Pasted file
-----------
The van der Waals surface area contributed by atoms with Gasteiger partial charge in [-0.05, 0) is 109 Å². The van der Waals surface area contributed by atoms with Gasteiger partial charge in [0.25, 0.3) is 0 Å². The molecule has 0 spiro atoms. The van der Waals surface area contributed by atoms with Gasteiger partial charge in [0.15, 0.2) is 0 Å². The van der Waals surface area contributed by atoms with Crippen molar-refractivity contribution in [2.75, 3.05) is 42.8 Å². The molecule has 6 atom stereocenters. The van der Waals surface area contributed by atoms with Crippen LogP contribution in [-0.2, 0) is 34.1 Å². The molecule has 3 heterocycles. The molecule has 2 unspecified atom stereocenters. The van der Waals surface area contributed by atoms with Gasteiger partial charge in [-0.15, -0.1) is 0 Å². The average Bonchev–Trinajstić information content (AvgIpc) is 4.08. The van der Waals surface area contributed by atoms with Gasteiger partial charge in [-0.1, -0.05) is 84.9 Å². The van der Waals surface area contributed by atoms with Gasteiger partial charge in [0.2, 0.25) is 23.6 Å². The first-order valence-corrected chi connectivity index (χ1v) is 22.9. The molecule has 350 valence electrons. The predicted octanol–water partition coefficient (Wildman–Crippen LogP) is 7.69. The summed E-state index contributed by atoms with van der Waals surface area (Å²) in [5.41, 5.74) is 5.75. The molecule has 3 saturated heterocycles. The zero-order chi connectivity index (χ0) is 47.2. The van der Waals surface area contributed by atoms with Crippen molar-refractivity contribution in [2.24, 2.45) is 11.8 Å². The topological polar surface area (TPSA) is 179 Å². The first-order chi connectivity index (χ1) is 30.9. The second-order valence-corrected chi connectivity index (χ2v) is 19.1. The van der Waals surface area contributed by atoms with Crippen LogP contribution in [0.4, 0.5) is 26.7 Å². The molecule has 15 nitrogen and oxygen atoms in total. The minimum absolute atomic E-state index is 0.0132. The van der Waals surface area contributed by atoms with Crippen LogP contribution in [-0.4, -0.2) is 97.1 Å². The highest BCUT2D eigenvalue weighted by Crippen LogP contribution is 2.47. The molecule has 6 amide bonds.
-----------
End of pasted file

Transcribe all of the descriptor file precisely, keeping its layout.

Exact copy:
The van der Waals surface area contributed by atoms with Gasteiger partial charge in [-0.05, 0) is 109 Å². The van der Waals surface area contributed by atoms with Gasteiger partial charge in [0.25, 0.3) is 0 Å². The molecule has 0 spiro atoms. The van der Waals surface area contributed by atoms with Gasteiger partial charge in [0.15, 0.2) is 0 Å². The van der Waals surface area contributed by atoms with Crippen molar-refractivity contribution in [2.75, 3.05) is 42.8 Å². The molecule has 6 atom stereocenters. The van der Waals surface area contributed by atoms with Crippen LogP contribution in [-0.2, 0) is 34.1 Å². The molecule has 3 heterocycles. The molecule has 2 unspecified atom stereocenters. The van der Waals surface area contributed by atoms with Gasteiger partial charge in [-0.15, -0.1) is 0 Å². The average Bonchev–Trinajstić information content (AvgIpc) is 4.08. The van der Waals surface area contributed by atoms with Gasteiger partial charge in [-0.1, -0.05) is 84.9 Å². The van der Waals surface area contributed by atoms with Gasteiger partial charge in [0.2, 0.25) is 23.6 Å². The first-order valence-corrected chi connectivity index (χ1v) is 22.9. The molecule has 350 valence electrons. The predicted octanol–water partition coefficient (Wildman–Crippen LogP) is 7.69. The summed E-state index contributed by atoms with van der Waals surface area (Å²) in [5.41, 5.74) is 5.75. The molecule has 3 saturated heterocycles. The zero-order chi connectivity index (χ0) is 47.2. The van der Waals surface area contributed by atoms with Crippen molar-refractivity contribution in [2.24, 2.45) is 11.8 Å². The topological polar surface area (TPSA) is 179 Å². The first-order chi connectivity index (χ1) is 30.9. The second-order valence-corrected chi connectivity index (χ2v) is 19.1. The van der Waals surface area contributed by atoms with Crippen LogP contribution in [0.4, 0.5) is 26.7 Å². The molecule has 15 nitrogen and oxygen atoms in total. The minimum absolute atomic E-state index is 0.0132. The van der Waals surface area contributed by atoms with Crippen LogP contribution in [-0.4, -0.2) is 97.1 Å². The highest BCUT2D eigenvalue weighted by Crippen LogP contribution is 2.47. The molecule has 6 amide bonds.